We therefore undertook an alternative approach by reviewing the findings of misconduct summarized in the annual reports of the U.S. Office of Research Integrity (ORI) (http://ori.hhs.gov/about-ori). The ORI is responsible for promoting the responsible conduct of research and overseeing the investigation of misconduct allegations relating to research supported by the Department of Health and Human Services. From 1994 to the present, the annual reports detail 228 individuals found by the ORI to have committed misconduct (23). Fraud was involved in 215 (94%) of these cases. The total number of ORI investigations performed over this period is not known. However, data from the first ten years indicate that approximately one-half of ORI investigations conclude with a finding of misconduct (3). Although we expected most cases of misconduct to involve research trainees, we found that only 40% of instances of misconduct were attributed to a postdoctoral fellow (25%) or student (16%). Faculty members (32%) and other research personnel (28%) were responsible for the remaining instances of misconduct, and these included both junior and senior faculty members, research scientists, technicians, study coordinators, and interviewers.

We were able to determine the gender of the individual committing misconduct in all but a single case, and 149 (65%) were male. However, the gender predominance varied according to academic rank. An overwhelming 88% of faculty members committing misconduct were male, compared with 69% of postdocs, 58% of students, and 42% of other research personnel (Fig. 1). The male-female distribution of postdocs and students corresponds with the gender distribution of postdocs and students in science and engineering fields (4). However, nearly all instances of misconduct investigated by the ORI involved research in the life sciences, and the proportion of male trainees among those committing misconduct was greater than would be predicted from the gender distribution of life sciences trainees. Males also were substantially overrepresented among faculty committing misconduct in comparison to their proportion among science and engineering faculty overall, and the difference is even more pronounced for faculty in the life sciences (5). Of the 72 faculty members found to have committed misconduct, only 9 were female, or one-third of the number that would have been predicted from their overall representation among life sciences faculty. We cannot exclude the possibility that females commit research misconduct as frequently as males but are less likely to be detected.

FIG 1Gender distribution of scientists committing misconduct. The percentage of scientists sanctioned by the U.S. Office of Research Integrity who are male, stratified by rank, is compared with the percentage of males in the overall United States scientific workforce (error bars show standard deviations) (blue and green bars are from NSF data, 1999–2006 [45]).

What motivates individuals to commit research misconduct? Does competition for prestige and resources disproportionately drive misconduct among male scientists? Are women more sensitive to the threat of sanctions? Is gender a correlate of integrity?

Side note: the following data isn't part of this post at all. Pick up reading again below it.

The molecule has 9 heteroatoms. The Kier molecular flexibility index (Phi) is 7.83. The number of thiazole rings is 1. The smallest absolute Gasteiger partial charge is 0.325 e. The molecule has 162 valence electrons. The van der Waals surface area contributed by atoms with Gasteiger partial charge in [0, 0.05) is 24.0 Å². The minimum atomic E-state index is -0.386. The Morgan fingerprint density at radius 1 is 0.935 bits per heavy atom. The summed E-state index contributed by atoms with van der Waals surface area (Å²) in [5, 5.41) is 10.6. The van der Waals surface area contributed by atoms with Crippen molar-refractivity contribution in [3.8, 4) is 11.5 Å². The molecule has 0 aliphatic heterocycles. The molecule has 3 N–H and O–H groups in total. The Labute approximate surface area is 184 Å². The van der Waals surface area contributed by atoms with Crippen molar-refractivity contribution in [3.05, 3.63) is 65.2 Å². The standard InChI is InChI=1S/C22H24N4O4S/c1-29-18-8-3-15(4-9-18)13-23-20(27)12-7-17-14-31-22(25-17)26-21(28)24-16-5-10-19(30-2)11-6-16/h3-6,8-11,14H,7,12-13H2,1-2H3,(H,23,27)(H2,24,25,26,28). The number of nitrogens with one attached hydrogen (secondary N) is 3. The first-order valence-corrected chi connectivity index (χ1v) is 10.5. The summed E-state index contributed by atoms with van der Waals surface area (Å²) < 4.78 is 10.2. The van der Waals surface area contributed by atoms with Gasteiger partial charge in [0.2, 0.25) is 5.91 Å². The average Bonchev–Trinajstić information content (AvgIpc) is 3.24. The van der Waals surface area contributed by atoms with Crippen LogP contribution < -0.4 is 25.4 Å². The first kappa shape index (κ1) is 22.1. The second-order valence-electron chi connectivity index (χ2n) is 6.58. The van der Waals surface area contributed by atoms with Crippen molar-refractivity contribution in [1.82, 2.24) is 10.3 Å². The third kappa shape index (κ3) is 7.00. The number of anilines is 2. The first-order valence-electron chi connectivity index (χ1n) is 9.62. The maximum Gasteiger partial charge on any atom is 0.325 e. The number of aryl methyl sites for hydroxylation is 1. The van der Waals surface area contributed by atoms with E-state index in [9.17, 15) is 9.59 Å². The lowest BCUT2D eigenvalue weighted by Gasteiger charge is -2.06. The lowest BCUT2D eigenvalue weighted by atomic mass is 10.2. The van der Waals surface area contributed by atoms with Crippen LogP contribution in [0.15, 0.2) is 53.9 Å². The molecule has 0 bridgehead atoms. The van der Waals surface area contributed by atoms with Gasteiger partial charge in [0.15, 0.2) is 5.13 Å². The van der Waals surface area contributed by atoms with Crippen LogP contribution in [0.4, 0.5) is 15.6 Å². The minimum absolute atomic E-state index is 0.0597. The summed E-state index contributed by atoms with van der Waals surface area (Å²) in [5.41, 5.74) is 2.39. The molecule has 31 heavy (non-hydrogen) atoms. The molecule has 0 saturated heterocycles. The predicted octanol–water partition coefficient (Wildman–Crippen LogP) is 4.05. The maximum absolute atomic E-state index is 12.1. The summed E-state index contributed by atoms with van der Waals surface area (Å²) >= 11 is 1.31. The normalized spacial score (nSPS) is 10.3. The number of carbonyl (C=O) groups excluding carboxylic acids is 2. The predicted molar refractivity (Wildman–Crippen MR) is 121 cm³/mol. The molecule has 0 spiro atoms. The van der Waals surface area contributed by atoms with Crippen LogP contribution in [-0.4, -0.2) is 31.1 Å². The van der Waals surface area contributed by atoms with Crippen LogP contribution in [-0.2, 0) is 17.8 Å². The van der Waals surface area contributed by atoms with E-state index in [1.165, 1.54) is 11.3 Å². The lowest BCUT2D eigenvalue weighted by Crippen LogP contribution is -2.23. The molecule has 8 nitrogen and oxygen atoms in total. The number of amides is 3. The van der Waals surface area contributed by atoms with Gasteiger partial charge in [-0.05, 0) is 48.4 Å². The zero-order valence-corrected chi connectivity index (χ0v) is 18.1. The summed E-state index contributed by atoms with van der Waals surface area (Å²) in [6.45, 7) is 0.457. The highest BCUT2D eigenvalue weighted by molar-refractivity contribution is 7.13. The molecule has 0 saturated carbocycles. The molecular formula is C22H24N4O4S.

The disparity between the number of men and women in academic science fields has been considered to be evidence of biologically driven gender differences (6). Thus, it may be tempting to explain the preponderance of male fraud in terms of various evolutionary theories about Y chromosome-driven competitiveness and aggressiveness (7). For example, for more than a century the male baboon has been used to symbolize male aggression. However, stereotypes of male baboon aggression and dominance have been called into question by primatologists focusing on female social networks and competitive strategies (8). Deterministic theories based in biology have been facilely used to explain the persistent gender gap in wages and other measures in the labor market (discussed in reference 9). The pitfalls associated with such simplistic generalizations have been extensively dissected by scholars of gender in science (see, for example, references 10 and 11 and citations therein). While not excluding a role for biological factors, recent studies suggest an important contribution of social and cultural influences in the competitive tendencies of males and females (12).

Nevertheless, it is generally known that men are more likely to engage in risky behaviors than women (13) and that crime rates for men are higher than those for women. Sociologists have hypothesized that as the roles of men and women become more similar, so will their crime rates (14). There is evidence for this “convergence hypothesis” in terms of arrests for robbery, burglary, and motor vehicle theft but not for homicide (15). Similarly, while most studies show that male students cheat more frequently than female students, recent data suggest that within similar areas of study, the gender differences are small. Women majoring in engineering self-report cheating at rates comparable to those reported by men majoring in engineering (16). We did not observe a significant convergence in scientific misconduct by males and females reported by the ORI over time (Fig. 2), although the analysis was limited by the small sample size. Interestingly, we also failed to observe an overall increase in research misconduct in the ORI findings, in contrast to an increase in retractions for fraud observed in our earlier study (1), with the caveat that the present study focused on a much smaller and incompletely overlapping subset of cases.

FIG 2Gender distribution of scientists committing misconduct over time. The percentage of scientists sanctioned by the U.S. Office of Research Integrity who are male, female, or of unknown gender are shown for each reporting year. For the gender ratio in 1994–2002 (n = 120) compared with 2003–2012 (n= 108), χ2 =1.405 and P = 0.24 (calculated using the online tool athttp://www.quantpsy.org/chisq/chisq.htm).